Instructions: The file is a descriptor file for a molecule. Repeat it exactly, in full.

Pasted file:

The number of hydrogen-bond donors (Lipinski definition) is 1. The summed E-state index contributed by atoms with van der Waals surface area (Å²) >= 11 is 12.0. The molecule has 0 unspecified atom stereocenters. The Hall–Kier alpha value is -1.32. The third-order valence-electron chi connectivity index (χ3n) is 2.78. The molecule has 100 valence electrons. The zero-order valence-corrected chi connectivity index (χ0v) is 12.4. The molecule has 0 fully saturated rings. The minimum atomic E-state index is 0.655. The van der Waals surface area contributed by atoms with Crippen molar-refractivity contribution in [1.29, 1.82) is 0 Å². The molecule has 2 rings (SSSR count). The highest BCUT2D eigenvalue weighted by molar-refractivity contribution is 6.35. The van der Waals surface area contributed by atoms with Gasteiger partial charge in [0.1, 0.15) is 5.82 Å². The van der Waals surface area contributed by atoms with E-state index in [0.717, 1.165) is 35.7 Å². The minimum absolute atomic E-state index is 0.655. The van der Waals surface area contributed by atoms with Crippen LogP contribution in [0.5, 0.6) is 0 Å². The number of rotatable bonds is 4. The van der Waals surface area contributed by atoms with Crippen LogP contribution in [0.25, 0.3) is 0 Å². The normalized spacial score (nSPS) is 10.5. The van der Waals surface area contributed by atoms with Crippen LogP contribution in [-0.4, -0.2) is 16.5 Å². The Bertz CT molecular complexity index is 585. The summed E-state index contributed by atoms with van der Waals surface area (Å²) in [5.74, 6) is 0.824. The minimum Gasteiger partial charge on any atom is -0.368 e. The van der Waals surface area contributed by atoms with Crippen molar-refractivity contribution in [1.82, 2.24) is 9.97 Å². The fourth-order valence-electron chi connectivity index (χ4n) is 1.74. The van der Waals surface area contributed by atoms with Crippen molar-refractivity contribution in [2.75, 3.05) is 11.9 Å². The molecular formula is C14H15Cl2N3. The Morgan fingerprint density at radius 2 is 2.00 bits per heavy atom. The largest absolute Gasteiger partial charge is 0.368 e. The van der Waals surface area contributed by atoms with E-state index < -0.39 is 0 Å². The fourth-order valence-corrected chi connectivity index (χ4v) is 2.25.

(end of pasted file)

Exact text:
The number of hydrogen-bond donors (Lipinski definition) is 1. The summed E-state index contributed by atoms with van der Waals surface area (Å²) >= 11 is 12.0. The molecule has 0 unspecified atom stereocenters. The Hall–Kier alpha value is -1.32. The third-order valence-electron chi connectivity index (χ3n) is 2.78. The molecule has 100 valence electrons. The zero-order valence-corrected chi connectivity index (χ0v) is 12.4. The molecule has 0 fully saturated rings. The minimum atomic E-state index is 0.655. The van der Waals surface area contributed by atoms with Crippen molar-refractivity contribution in [1.29, 1.82) is 0 Å². The molecule has 2 rings (SSSR count). The highest BCUT2D eigenvalue weighted by molar-refractivity contribution is 6.35. The van der Waals surface area contributed by atoms with Gasteiger partial charge in [0.1, 0.15) is 5.82 Å². The van der Waals surface area contributed by atoms with E-state index in [0.717, 1.165) is 35.7 Å². The minimum absolute atomic E-state index is 0.655. The van der Waals surface area contributed by atoms with Crippen LogP contribution in [0.5, 0.6) is 0 Å². The number of rotatable bonds is 4. The van der Waals surface area contributed by atoms with Crippen LogP contribution in [0.25, 0.3) is 0 Å². The normalized spacial score (nSPS) is 10.5. The van der Waals surface area contributed by atoms with Crippen LogP contribution in [-0.4, -0.2) is 16.5 Å². The Bertz CT molecular complexity index is 585. The summed E-state index contributed by atoms with van der Waals surface area (Å²) in [5.74, 6) is 0.824. The minimum Gasteiger partial charge on any atom is -0.368 e. The van der Waals surface area contributed by atoms with Crippen molar-refractivity contribution in [1.82, 2.24) is 9.97 Å². The fourth-order valence-electron chi connectivity index (χ4n) is 1.74. The van der Waals surface area contributed by atoms with Crippen molar-refractivity contribution in [2.75, 3.05) is 11.9 Å². The molecular formula is C14H15Cl2N3. The Morgan fingerprint density at radius 2 is 2.00 bits per heavy atom. The largest absolute Gasteiger partial charge is 0.368 e. The van der Waals surface area contributed by atoms with E-state index < -0.39 is 0 Å². The fourth-order valence-corrected chi connectivity index (χ4v) is 2.25.